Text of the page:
Cloud/IaaS: It’s all about the workload
So you think moving your server workloads to the cloud will save you money?
The cloud paradigm is no longer new to computing, but even when it was a new computing idea, it was already an old commercial idea. When we move workloads to cloud servers, we are in effect leasing servers rather than buying them.
How is that relevant?
I can buy a big screen TV at my local electronics shop, or I can lease one next door. If I lease it, initially it will seem less costly, but over time, leasing will cost more than buying. The same is true with cars: I can buy one and drive it into the ground, over 10 or 15 years, or I can lease one, and replace it with a newer model every couple of years. Leasing will definitely cost more.
So the lesson here is that cloud == leasing, on-premise == buying. Leasing costs more but has the benefits of offloading administration to someone else, plus the opportunity to replace the product or service with a newer version quite frequently. In other words, with leasing, I pay more, and I get more.
IaaS and SaaS are the same. You don’t buy the compute capacity – you lease it. You don’t buy the hosted app – you lease access to it. Someone else manages it and someone else upgrades it once in a while. It costs more in the long run, but you get those benefits.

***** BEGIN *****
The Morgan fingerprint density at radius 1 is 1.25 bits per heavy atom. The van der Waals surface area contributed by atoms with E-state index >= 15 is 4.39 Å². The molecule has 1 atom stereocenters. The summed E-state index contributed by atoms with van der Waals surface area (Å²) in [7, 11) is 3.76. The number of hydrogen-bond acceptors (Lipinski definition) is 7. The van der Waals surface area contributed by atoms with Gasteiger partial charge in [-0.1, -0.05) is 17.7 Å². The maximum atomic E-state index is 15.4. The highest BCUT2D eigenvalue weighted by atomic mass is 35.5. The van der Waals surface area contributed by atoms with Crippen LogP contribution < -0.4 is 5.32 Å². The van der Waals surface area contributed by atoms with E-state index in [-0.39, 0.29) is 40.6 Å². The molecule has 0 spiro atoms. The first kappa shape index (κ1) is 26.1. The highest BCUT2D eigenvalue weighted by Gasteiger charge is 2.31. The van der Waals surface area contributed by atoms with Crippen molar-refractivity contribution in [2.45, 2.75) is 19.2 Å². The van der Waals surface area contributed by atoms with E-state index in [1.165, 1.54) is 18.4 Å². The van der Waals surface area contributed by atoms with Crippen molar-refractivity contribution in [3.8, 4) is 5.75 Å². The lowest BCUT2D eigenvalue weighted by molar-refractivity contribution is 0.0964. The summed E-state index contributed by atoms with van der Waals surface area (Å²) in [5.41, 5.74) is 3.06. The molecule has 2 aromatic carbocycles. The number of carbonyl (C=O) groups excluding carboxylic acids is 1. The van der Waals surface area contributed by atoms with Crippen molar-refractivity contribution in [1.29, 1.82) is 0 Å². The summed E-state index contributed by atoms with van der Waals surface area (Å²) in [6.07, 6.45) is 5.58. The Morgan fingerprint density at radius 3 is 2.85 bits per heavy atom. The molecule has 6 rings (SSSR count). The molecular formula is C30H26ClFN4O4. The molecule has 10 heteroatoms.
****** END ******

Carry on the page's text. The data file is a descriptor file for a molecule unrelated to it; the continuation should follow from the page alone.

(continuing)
So does this mean that IaaS is definitely more costly than purchased compute capacity? Mostly, yes. The main exception to this rule is where the workload is sporadic. If I have a VM that needs to run for just 1 hour per day, if I buy the capacity, then I’ve effectively purchased 24x as much capacity as I needed, so even the buy-vs-lease cost savings won’t help me. It’s better to lease that for just the time windows I need it.
What does this mean in practice?
IaaS is cost effective for specific workloads — those that are only run on demand, and are shut down most of the time. Training systems. Demo systems. Peak capacity web farms. POC and lab environments. Testing systems used infrequently. There are lots of workloads where – if you have the discipline to shut things off when not in use – you can save money by moving the runtime platform to the cloud.
But who has the discipline? That’s the real problem. Human users forget to shut down their VMs, so they might move to the cloud to host sporadic workloads, but then they forget to turn things off, and wind up leasing much more capacity than they really need.
This is where Hitachi ID can help. Our Privileged Access Manager can be used to “check out” a whole machine (not just a privileged account), which has the desirable side-effect of turning the machine on. The subsequent check-in, which might be manual or due to a timeout, will suspend the same VM, effectively stopping the billing until the machine is needed again.
This can amount to a huge cost savings for IaaS used to host sporadic workloads.
If your IaaS usage fits this pattern, call us — we can save you money.